THE SCENE OF THE CRIME: WHERE AND HOW HEALTHCARE FRAUD HAPPENS


https://www.healthleadersmedia.com/strategy/scene-crime-where-and-how-healthcare-fraud-happens

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What does cyber fraud look like for a hospital or a healthcare group? Where does it happen, and how can organizations protect themselves? As you assess the security of your organization, here are top trends, emerging threats and things to consider.

1. Don’t forget the basics

As complicated as cyber fraud may seem, don’t forget the basics. The scariest headlines for healthcare executives are about fraudsters using ransomware to shut down a system, as happened to the UK’s National Health Service in 2017. But a breach doesn’t require sophistication. “A lot of cyber fraud continues to be perpetrated via good old-fashioned phishing techniques,” says Charles Alston, Market Executive at Bank of America Merrill Lynch. “Fraudsters send an email that gets them into an organization. Then employees, oftentimes even though thoroughly trained, can make an error in judgment by clicking on a link or responding to a fraudulent email. That one action ends up pulling a thread that creates a system wide problem.”

2. Watch for wire fraud

In addition to straightforward check and ACH fraud, “Healthcare is just as susceptible as any other business to wirefraud,” Alston says. In a wirefraud, the fraudster sends an email to a treasury employee that appears to be from a top-level executive in the organization; often it will be sophisticated enough to mimic the executive’s writing style, or arrive when the exec is at a conference or on vacation, and hard to reach. The message asks the recipient to wire funds to an account—again, presenting it as an emergency or time-sensitive situation. The recipient is reluctant to turn down the request, since it’s coming from management. “People ask, ‘Why would a controller or treasury employee respond to an email like that?’” Alston says. “Well, it appears legitimate, and it’s a rare event; no one has likely seen something like that before.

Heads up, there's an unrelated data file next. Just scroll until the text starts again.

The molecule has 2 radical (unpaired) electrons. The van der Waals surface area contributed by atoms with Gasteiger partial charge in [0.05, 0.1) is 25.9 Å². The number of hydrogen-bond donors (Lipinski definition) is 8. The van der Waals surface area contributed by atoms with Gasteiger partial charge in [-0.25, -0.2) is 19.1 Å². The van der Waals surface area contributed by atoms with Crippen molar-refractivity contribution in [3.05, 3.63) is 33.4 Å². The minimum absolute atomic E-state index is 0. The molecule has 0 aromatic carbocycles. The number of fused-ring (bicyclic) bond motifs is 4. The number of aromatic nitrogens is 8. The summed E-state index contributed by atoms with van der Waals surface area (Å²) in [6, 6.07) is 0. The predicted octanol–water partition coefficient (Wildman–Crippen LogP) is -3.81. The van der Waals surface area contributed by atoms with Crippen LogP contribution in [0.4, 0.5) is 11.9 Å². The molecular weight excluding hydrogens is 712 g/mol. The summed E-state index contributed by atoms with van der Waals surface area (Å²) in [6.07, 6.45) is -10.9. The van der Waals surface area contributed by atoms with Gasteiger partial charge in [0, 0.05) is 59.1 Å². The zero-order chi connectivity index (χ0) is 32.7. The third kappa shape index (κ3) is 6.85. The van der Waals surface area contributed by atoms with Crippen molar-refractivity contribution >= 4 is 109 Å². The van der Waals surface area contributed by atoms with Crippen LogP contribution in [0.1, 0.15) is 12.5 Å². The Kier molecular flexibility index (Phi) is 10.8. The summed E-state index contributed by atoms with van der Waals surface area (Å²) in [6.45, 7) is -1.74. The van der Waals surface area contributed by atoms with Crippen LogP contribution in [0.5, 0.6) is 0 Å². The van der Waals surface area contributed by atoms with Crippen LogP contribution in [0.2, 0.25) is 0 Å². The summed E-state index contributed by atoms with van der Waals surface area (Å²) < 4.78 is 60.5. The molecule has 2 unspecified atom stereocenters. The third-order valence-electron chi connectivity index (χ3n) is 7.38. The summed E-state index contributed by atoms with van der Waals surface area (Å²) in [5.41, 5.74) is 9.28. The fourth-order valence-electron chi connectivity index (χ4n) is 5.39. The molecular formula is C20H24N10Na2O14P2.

And once that transfer is executed, the money is gone, because employees hadn’t been trained, or regularly reminded about such types of fraud, and there wasn’t a process in place to handle such situations. These are the situations that training can help avoid.”

3. Monitor for ransomware